"Transformations: The Art of Joan Brown."

By Adams, Brooks | Artforum International, April 1999 | Go to article overview

"Transformations: The Art of Joan Brown."


Adams, Brooks, Artforum International


UC BERKELEY ART MUSEUM/OAKLAND MUSEUM

For years I've had a jones for Joan Brown's '70s work. The paintings - with their ham-fisted clarity, their relish for pattern and costume, their goofy hieratics and allegorizations, in those hip housepaint colors - hit me in the solar plexus. Brown (1938-1990), a Beat-era youthquaker with a Look-magazine mention and an Artforum cover to her credit by age twenty-five, had evolved by the early '70s into a cool, funny, contrarian painter (included in Marcia Tucker's epochal "'Bad' Painting" show at the New Museum in 1978), even as she was veering into the loopier byways of the post-Beatles, Eastern-spiritualist zeitgeist. Brown's public-art projects of the '80s - tiled obelisks, featuring cheerily postmodernist, Sanskrit-Egyptoid motifs - kept her on the road and were the main focus of her energies until she was killed, at age fifty-two, in a construction accident in Puttaparthi, India, while installing an obelisk for her guru.

Despite its occasional howlers and cliches, Brown's autobiographical enterprise in this mammoth retrospective attests to a genuine fierceness of spirit. The exhibition was divided between two museums, with the more substantial, Oakland section subtitled "The Self," and the diffuse display in Berkeley dubbed (rather mystifyingly, given Brown's steadfast solipsism) "The World." The Berkeley sampler, shown in a badly earthquake-damaged building, didn't do the artist any favors, and was suffused with precisely the regionalist, cultish aura from which Brown's reputation still needs to be liberated. The few strong paintings, most notably the fanatically detailed Buffalo in Golden Gate Park, 1968, barely survived the effect of stale festivity conveyed by the hodgepodge installation as a whole.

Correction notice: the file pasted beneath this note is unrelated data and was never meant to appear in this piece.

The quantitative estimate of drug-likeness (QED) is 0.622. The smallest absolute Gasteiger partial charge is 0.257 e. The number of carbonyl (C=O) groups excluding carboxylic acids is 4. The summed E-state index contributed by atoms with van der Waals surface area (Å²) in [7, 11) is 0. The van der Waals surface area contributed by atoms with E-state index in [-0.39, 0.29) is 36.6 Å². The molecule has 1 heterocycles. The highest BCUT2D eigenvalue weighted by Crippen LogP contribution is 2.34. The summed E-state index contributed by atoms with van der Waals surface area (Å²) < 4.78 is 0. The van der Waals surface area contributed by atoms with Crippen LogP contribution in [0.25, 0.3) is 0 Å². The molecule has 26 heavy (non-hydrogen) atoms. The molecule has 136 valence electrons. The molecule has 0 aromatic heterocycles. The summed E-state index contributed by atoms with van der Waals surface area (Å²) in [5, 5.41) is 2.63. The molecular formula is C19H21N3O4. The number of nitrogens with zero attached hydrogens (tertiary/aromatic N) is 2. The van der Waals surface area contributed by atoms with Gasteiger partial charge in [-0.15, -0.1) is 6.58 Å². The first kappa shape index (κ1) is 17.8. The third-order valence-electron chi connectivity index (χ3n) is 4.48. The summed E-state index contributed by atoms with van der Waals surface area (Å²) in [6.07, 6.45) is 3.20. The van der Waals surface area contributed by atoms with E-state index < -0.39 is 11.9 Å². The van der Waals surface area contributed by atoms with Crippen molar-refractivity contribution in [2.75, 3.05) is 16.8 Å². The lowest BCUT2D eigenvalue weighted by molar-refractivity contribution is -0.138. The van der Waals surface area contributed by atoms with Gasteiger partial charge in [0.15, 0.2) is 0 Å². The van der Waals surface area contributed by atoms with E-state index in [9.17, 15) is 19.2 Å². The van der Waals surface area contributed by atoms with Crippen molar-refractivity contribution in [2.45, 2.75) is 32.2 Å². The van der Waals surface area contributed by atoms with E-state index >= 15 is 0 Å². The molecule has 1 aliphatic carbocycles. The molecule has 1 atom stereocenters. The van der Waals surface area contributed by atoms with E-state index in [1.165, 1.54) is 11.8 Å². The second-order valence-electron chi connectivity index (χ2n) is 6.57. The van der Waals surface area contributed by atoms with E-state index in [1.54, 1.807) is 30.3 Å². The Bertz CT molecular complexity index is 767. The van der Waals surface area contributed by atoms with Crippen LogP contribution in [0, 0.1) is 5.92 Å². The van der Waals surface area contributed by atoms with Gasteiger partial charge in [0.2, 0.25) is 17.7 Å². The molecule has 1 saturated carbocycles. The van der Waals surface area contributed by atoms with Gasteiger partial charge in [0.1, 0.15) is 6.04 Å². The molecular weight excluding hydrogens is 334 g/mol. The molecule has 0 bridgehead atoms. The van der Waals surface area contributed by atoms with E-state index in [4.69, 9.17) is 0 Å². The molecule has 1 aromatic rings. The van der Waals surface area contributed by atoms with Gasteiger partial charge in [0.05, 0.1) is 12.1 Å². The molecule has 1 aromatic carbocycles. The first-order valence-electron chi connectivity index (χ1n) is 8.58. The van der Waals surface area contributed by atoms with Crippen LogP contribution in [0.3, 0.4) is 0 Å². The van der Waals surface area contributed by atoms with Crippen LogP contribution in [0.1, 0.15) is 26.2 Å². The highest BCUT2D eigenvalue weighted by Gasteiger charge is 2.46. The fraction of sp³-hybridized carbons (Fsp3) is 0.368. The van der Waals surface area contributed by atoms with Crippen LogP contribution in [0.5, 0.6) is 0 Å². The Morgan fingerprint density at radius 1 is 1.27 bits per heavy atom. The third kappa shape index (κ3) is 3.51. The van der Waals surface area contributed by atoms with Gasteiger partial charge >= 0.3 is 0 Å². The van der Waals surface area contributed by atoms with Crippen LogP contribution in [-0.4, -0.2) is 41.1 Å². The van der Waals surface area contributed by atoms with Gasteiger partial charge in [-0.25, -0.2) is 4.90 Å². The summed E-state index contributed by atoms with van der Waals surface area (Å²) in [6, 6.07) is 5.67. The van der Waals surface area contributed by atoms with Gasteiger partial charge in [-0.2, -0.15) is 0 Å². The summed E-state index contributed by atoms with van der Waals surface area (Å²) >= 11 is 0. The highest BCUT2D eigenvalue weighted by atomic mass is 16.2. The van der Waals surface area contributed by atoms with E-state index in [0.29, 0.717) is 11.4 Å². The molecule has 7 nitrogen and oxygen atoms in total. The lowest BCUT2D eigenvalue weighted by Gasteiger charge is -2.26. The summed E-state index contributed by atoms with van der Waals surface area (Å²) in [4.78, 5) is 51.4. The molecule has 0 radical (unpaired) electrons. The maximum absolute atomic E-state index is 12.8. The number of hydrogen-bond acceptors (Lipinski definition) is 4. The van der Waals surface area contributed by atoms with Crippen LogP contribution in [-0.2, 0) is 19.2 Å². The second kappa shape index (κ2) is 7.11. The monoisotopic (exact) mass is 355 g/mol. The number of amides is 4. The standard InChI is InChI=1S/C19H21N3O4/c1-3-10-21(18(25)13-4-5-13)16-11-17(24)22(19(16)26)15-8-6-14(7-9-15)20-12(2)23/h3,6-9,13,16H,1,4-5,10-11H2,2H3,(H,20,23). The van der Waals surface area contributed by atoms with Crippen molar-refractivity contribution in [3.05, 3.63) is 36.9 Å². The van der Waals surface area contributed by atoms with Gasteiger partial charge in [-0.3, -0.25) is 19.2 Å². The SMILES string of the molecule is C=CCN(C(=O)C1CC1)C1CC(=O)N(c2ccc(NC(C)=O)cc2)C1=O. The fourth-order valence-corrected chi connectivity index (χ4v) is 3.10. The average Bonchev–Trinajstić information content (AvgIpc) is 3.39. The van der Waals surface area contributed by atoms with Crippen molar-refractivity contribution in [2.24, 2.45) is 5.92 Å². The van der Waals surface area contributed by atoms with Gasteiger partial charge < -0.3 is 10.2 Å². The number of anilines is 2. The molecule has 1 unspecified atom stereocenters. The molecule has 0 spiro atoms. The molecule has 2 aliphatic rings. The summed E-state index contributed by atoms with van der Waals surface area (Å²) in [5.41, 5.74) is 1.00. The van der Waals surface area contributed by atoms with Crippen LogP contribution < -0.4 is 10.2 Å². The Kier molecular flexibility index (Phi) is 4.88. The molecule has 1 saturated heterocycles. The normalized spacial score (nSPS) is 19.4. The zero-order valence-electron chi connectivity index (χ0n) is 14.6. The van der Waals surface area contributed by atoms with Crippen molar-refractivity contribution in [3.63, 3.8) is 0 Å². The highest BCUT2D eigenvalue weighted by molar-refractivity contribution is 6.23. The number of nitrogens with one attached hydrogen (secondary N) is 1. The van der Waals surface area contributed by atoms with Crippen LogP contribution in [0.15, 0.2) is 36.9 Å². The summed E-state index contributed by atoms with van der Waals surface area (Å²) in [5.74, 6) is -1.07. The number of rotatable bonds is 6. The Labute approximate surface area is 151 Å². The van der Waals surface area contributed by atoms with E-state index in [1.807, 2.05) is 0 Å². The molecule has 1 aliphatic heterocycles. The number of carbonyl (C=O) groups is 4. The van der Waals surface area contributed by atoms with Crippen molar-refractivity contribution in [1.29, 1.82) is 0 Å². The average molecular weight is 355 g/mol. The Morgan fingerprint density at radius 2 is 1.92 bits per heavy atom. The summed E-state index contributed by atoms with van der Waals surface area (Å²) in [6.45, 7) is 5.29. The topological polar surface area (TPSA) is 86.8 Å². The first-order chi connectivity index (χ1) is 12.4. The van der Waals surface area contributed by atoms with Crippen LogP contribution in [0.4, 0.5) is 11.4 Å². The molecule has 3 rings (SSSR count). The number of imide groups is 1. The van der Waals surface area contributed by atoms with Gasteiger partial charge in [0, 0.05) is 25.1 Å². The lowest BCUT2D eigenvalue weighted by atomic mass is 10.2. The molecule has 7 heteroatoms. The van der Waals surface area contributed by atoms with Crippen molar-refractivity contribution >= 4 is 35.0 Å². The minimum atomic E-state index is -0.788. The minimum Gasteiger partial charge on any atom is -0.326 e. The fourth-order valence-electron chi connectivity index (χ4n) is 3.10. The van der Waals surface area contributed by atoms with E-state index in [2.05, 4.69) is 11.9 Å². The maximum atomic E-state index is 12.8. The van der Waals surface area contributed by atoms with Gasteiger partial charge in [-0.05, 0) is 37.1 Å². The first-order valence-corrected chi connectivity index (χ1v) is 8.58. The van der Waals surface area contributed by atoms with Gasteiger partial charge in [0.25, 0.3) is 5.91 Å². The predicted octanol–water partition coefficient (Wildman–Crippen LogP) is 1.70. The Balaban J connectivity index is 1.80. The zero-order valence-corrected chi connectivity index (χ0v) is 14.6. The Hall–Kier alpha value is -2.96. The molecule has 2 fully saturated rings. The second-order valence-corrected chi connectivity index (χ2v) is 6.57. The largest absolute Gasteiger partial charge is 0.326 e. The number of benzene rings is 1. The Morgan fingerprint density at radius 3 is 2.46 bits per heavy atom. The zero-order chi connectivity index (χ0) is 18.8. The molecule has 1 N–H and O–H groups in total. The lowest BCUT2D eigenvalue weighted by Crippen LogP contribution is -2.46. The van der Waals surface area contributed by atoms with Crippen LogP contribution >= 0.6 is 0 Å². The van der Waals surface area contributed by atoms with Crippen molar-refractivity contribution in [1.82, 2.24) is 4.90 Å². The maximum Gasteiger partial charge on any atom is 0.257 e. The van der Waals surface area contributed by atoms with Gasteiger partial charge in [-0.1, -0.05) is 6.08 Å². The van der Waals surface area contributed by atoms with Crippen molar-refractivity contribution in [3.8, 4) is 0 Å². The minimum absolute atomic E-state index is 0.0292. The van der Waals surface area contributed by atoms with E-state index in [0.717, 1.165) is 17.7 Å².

But in Oakland, viewers were treated to the rough draft of a great retrospective exhibition, which suffered only from the presence of a few clinkers, as well as the absence of several key paintings. Here, the emphasis fell squarely on images of the artist, her immediate family, and her pets. These particular works form the strongest argument for Brown's importance as a painter. The catalogue's insistence on her roles as a folksy humorist, housewife-feminist, mermaid-swimmer, sphinxy spiritualist, or heraldic litigant reads as special pleading, even if she did dramatize these other identities to the hilt in her art.

After a few very early years of murky, impasto work in the manner of Richard Diebenkorn, David Parks, and Elmer Bischoff, Brown moved into more overtly representational domestic scenes. Noel in the Kitchen, ca. 1964, with its great checkerboard floor, depicts the artist's young son hanging around the stove with his pants down in the company of two big dogs. At once Bonnard-ish and Hispano-Flemish Baroque in feeling, it's an early tour de force.

Here, emphasizing Brown's role as mother, was the lovingly collaged scrapbook that the artist made in 1962 for Noel, which actually worked as feminist art. …

The rest of this article is only available to active members of Questia

Already a member? Log in now.

Notes for this article

Add a new note